The moment Zoy Frangos stepped out of his audition for the role of Judas in Jesus Christ Superstar, he saw the Who’s Who of Australian music theatre waiting to go next.

“I thought to myself that there’s no chance I’d get the part,” he remembers.

“I went there thinking I had nothing to lose, I sang really well, left thinking that it was nice to go in and then I just put it to bed.”

He was mistaken. A week later the producers called him and offered him the role. Not long after came the official seal of approval from London, from Andrew Lloyd Webber.

“It was pretty amazing,” admits Zoy, knowing that this was not as easy a feat as he makes it sound.

“I put all this work for years and years and it’s finally paying off now.”

It took a gamble from him to get there. Because when that happened, he’d only recently declined an extension on another contract.

“I was in the ensemble cast of My Fair Lady last year and I’d had enough of understudy roles,” he says.

“I wanted to play lead and I knew that if I’d stayed I may never get the chance. So I took a risk, saying no to eight months of extra work and then this came up. I’ve been really fortunate.”

Talking about this gamble, he mentions his father offering him advice and moral support: “You didn’t quit your job as a graphic designer to be an ensemble member in the back of a show, aim for the big time,” he said to his son.

“I was lucky to have that support from my parents,” says Zoy, describing how he one day walked up to his father, a fishmonger from Mytikas and told him that he wanted to be an actor. “If you want to do it, go out and do it,” was his response. “You only live once.”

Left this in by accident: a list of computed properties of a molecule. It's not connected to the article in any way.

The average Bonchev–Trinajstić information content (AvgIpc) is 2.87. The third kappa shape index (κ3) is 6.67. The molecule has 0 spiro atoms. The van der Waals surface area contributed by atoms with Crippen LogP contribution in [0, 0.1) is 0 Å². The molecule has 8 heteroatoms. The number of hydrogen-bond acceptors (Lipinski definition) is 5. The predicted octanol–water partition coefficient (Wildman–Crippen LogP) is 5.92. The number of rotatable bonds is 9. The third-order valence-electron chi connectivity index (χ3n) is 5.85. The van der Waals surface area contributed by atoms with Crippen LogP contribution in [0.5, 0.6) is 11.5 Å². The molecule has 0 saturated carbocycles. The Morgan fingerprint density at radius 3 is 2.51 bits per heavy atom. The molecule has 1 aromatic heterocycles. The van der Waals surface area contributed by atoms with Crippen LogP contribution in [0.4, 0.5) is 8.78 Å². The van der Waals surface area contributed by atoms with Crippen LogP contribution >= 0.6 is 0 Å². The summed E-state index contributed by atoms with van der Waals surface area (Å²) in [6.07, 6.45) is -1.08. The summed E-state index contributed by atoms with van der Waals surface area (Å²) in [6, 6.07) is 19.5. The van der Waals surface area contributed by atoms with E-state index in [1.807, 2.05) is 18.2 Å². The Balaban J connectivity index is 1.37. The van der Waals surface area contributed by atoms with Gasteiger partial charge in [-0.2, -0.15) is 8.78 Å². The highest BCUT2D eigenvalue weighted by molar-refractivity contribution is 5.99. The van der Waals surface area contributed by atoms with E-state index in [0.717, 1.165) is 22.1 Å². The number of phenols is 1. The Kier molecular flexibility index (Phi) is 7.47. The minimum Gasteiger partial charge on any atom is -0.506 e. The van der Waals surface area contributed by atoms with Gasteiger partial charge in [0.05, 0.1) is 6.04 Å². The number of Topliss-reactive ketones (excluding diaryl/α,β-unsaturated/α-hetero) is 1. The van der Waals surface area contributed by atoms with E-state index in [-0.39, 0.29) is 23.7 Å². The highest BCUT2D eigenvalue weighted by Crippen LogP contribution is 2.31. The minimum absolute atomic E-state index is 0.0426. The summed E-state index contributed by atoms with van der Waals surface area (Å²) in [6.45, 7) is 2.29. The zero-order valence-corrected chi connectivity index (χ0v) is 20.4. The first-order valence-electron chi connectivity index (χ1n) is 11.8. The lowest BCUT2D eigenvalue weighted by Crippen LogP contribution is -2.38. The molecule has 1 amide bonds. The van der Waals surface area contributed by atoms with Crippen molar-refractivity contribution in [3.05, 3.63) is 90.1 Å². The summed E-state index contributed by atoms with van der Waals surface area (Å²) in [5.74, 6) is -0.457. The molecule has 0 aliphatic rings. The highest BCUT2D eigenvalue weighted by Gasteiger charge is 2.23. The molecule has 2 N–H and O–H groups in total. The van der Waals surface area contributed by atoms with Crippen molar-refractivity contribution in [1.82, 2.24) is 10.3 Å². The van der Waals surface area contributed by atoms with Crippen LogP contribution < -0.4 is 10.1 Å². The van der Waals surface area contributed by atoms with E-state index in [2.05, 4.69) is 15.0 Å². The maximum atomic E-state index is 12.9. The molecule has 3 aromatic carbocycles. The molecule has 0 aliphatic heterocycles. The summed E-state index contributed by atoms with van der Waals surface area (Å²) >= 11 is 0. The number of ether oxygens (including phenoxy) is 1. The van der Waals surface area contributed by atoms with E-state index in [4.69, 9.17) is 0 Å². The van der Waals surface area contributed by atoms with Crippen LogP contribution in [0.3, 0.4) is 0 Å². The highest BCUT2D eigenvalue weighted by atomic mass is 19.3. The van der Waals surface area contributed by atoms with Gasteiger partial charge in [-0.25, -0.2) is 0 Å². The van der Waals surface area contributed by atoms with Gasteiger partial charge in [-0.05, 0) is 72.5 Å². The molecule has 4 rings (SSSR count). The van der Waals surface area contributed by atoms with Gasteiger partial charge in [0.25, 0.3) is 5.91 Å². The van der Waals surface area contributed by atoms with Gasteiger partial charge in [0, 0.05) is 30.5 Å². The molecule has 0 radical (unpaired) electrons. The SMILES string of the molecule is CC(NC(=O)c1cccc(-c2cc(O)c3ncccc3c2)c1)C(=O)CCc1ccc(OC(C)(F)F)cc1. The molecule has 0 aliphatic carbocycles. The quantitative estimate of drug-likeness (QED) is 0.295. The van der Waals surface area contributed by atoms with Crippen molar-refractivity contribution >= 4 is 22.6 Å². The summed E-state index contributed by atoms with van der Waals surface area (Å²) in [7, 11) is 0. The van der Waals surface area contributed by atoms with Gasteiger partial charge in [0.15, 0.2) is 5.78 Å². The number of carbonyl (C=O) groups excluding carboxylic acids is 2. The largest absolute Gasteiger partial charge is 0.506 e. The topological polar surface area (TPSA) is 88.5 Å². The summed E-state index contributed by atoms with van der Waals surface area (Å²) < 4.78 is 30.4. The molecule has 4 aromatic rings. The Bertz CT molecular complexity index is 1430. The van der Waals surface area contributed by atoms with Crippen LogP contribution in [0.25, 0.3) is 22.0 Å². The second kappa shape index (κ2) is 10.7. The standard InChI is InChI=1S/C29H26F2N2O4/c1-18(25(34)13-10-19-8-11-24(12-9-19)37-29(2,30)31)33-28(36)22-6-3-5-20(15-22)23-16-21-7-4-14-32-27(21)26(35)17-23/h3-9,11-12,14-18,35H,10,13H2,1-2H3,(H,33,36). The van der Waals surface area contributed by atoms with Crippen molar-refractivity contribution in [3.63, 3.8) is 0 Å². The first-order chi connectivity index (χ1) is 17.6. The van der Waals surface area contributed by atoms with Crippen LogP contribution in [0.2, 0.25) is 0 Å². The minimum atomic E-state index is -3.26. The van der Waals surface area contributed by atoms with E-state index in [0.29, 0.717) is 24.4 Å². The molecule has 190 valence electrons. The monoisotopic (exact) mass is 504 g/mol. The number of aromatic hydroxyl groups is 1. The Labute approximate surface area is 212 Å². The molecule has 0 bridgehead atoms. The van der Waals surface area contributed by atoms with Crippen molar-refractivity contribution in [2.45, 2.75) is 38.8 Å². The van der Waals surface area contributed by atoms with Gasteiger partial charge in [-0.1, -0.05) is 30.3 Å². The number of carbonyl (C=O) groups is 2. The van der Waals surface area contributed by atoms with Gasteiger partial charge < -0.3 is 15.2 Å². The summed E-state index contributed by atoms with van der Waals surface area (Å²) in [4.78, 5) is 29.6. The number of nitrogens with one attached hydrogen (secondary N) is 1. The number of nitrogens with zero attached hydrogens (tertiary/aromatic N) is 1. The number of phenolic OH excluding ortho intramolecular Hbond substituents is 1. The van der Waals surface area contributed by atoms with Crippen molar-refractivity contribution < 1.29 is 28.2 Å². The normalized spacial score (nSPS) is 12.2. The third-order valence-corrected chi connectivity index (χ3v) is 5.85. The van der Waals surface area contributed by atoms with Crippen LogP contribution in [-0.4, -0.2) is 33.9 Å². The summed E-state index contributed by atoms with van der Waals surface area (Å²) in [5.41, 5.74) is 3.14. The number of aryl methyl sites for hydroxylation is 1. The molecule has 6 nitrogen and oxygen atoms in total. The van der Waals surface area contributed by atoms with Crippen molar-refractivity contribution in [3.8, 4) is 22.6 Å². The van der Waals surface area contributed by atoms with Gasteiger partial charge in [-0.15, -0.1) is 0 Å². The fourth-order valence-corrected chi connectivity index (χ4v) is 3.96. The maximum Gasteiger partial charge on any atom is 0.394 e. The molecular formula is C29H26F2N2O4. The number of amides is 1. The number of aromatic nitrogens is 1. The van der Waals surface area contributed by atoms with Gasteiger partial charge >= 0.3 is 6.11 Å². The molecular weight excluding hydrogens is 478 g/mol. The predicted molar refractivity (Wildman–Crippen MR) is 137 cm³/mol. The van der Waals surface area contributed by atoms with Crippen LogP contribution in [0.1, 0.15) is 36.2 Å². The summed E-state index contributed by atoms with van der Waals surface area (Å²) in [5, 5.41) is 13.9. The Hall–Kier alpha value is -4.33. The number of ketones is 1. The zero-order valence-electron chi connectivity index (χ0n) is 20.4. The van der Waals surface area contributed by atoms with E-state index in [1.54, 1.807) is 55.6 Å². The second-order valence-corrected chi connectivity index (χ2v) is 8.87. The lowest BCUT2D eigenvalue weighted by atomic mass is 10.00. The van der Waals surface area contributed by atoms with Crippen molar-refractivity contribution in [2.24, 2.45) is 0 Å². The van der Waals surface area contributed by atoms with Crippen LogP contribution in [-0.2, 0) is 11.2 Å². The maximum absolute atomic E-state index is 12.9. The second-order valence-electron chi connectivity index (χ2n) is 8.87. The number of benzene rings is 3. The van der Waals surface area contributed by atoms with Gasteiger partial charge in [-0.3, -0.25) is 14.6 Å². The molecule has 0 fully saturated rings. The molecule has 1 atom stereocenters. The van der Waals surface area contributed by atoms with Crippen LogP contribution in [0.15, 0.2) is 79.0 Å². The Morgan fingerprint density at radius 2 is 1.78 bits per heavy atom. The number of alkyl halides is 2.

Zoy Frangos grew up in Ballarat, in an extended family deeply connected to Greece, through food, mostly.

“There was a great Greek community there, when I was a kid, a lot was happening,” he remembers. “It is a shame that it has died out. I guess it has become more integrated.”

For him, being Greek is something that definitely comes up in his work.

“I have a few Greek friends who are in music theatre as well and when I see their performances, I see the same thing that I’m proud of – this Greek passion that we share, a rawness that we bring in our performances,” he says.

“Music theatre can be quite sterile and very safe, and we have that fire, that comes from growing up in these loud families who argue all the time and you have to make yourself heard. I love losing myself in passionate roles and I owe it to my Greek heritage.”

As far as passionate roles go, you can’t do much better than Judas. “Between Judas and Jesus, I always preferred the role of Judas,” he admits.

“Especially growing up Greek Orthodox, for me the name itself is synonymous with betrayal. I never like to think of people as one thing, I believe that everyone in life has light and shade in them; we all have good and bad in us. As human beings, we are all fallible, we can all do horrible things.
“In this particular show, Judas gets the most interesting moments. How do you get to the point of betraying your best friend? How do you justify that as a person? What does that do to you? That kind of torment appeals to me as an actor. I’m not playing Judas as a villain, but as a man who desperately cares for Jesus and really wants to help him out; he is betraying him to save him. I don’t want the audience to walk away judging him that harshly, I want to humanise him as a character you can empathise with and I want to be really convincing in that.”

‘Jesus Christ Superstar’ runs from 29 July to 13 August at Arts Centre Melbourne. For bookings, call 1300 182 183 or click here.